Bornoff School of Music and Associated Arts

Bornoff School of Music and Associated Arts. Founded in Winnipeg by George Bornoff. It opened on Bannatyne Ave on 1 Sep 1937, offering instruction in violin, piano, clarinet, voice, theory, sculpture, fine arts, and public speaking. The staff during the early years included Bornoff, principal and head of the violin department; Leonard Dunelyk, Stanley Kolt, and John Konrad, violin; Mary Baron Bornoff, Gordon Kushner, and Frans Niermeier, piano and theory; W.H. Anderson, Doris Mills Lewis, John McTaggart,and Gladys Whitehead, voice; Stephen Krawetz, violin and theory; and Hugh Bancroft, organ and theory.

The school offered both a general and a graded course of study, the latter for those who exhibited distinct ability. Students in the graded stream underwent rigorous training and were examined by the principal monthly. There were also piano classes for preschool children and adult 'Music hobbyists'. The initial student enrolment of 70 expanded in the 1940s to over 600. In-house recording facilities were provided, school orchestras and choirs were formed, and senior students were encouraged to give recitals in the school's own small concert hall. Annual concerts, in auditoriums about the city, were open to the public. In 1938 a day school was established under Clive von Cardinal, so that both academic and musical training could be offered on the premises, and in 1941 this school came under the official supervision of the Manitoba Dept of Education. The day school did not survive into the 1950s.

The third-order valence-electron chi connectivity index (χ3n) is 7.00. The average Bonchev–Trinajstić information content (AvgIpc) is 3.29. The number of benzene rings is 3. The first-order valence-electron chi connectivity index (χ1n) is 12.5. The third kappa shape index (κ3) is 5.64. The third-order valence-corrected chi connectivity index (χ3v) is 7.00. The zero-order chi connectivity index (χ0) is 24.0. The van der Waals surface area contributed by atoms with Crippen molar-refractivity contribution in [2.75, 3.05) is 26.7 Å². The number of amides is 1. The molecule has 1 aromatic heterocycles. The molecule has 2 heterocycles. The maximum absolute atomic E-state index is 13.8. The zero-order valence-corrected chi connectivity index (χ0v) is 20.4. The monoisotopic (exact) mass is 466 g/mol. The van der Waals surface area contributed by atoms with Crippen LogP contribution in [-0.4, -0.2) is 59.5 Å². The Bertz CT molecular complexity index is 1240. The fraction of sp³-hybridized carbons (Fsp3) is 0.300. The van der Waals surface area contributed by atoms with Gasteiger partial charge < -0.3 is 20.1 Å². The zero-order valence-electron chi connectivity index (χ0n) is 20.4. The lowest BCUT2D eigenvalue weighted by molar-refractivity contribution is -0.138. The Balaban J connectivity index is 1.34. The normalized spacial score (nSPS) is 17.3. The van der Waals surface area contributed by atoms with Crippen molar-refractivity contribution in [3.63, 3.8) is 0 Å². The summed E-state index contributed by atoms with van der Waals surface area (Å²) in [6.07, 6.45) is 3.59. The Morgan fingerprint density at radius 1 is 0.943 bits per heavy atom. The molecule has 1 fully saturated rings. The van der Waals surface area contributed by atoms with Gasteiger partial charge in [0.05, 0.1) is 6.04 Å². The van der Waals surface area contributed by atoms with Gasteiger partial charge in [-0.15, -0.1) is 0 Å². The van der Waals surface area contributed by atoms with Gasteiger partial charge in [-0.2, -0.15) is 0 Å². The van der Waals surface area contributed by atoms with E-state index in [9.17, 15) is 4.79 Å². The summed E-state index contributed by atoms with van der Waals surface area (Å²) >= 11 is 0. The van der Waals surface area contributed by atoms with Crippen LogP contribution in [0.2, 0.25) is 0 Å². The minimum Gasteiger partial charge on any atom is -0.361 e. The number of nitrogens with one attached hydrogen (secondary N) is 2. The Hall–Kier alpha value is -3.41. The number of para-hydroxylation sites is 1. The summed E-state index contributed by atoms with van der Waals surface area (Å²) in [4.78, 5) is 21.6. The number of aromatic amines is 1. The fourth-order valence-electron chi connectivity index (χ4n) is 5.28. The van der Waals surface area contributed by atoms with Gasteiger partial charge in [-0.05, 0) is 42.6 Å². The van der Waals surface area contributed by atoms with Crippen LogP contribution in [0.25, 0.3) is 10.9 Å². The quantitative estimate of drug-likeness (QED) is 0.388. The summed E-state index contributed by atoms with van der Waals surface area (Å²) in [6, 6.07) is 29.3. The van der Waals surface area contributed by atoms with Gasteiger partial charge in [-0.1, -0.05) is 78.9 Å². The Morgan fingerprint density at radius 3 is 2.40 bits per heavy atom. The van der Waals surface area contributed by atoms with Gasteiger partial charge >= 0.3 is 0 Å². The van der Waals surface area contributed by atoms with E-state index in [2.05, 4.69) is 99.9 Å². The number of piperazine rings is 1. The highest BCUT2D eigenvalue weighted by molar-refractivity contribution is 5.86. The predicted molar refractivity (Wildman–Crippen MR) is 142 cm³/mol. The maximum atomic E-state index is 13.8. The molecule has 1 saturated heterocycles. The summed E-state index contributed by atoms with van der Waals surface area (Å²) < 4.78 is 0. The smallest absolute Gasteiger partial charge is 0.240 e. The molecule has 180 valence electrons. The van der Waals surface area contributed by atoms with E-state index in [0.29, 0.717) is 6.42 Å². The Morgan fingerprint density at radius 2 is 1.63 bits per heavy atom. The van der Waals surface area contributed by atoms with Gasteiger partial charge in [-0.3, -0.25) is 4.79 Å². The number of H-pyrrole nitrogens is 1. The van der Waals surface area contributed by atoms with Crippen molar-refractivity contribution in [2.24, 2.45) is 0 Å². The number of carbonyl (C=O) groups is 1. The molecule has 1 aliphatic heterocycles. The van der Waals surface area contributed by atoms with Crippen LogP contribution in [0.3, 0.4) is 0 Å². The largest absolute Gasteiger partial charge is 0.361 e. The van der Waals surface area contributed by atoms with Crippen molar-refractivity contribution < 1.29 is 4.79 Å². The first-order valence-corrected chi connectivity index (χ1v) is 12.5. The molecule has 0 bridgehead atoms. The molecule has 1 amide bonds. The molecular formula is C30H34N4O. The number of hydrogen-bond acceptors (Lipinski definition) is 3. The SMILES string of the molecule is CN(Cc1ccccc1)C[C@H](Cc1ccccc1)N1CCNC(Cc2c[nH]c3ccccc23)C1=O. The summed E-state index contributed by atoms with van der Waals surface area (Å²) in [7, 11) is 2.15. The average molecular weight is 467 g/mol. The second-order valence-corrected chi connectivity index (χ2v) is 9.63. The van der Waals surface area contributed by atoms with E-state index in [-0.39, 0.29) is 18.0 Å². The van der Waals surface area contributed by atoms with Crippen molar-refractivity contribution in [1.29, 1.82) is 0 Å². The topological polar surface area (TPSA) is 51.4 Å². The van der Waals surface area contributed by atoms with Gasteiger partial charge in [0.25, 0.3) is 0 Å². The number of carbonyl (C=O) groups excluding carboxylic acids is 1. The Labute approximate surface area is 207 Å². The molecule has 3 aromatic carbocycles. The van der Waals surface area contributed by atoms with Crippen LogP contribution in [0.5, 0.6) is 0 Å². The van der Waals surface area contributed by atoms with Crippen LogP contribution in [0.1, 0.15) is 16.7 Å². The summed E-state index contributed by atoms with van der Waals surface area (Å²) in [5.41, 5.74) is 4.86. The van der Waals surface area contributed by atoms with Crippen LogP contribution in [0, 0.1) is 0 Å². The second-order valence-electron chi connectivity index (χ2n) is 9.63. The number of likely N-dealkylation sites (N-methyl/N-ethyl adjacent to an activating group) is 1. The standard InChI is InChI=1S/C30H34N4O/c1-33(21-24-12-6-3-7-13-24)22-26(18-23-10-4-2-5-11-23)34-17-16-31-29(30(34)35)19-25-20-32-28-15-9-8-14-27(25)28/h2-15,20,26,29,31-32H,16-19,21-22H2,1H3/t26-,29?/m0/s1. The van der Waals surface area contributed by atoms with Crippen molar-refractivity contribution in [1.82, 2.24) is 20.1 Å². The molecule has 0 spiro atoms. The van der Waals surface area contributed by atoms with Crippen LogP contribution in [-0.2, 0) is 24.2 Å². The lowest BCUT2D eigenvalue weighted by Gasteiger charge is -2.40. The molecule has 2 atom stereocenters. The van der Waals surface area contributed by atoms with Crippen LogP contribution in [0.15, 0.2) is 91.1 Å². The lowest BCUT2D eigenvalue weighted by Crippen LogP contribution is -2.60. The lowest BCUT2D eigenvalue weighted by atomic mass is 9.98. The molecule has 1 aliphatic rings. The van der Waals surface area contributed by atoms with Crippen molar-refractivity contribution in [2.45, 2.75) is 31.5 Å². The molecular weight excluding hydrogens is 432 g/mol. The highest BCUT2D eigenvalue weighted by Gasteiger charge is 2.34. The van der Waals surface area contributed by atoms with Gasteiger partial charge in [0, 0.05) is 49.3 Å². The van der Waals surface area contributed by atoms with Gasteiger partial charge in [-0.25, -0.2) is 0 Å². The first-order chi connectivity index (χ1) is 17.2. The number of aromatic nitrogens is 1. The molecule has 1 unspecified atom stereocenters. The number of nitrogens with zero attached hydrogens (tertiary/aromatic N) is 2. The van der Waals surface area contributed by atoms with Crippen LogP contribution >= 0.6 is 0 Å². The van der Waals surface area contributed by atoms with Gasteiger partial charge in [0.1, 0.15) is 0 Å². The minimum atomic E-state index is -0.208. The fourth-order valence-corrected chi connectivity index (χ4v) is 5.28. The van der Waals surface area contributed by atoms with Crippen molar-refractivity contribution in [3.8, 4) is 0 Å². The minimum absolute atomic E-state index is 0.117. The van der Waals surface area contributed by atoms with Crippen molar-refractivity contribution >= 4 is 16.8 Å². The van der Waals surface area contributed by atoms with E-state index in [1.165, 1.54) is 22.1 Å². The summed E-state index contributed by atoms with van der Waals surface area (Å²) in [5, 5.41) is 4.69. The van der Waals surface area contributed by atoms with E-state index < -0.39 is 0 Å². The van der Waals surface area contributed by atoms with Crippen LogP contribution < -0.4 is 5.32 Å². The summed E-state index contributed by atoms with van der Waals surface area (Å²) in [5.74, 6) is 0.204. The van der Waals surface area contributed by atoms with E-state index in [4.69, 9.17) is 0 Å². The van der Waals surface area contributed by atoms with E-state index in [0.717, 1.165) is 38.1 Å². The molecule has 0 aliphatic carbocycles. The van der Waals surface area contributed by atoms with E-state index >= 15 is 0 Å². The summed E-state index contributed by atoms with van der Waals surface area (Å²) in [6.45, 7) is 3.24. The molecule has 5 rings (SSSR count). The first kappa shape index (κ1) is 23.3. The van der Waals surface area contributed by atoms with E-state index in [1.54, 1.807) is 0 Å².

Donna Grescoe, Anne Pomer James, Gerald Stanick, and Mary Morrison are among the school's many noted alumni. George Bornoff remained as director until 1947. The school was operated 1947-9 by Bernard Stanick (father of Gerald), and was taken over in 1949 by John Konrad, who renamed it the Konrad Conservatory of Music in 1950. This school closed shortly after Konrad's death in 1962.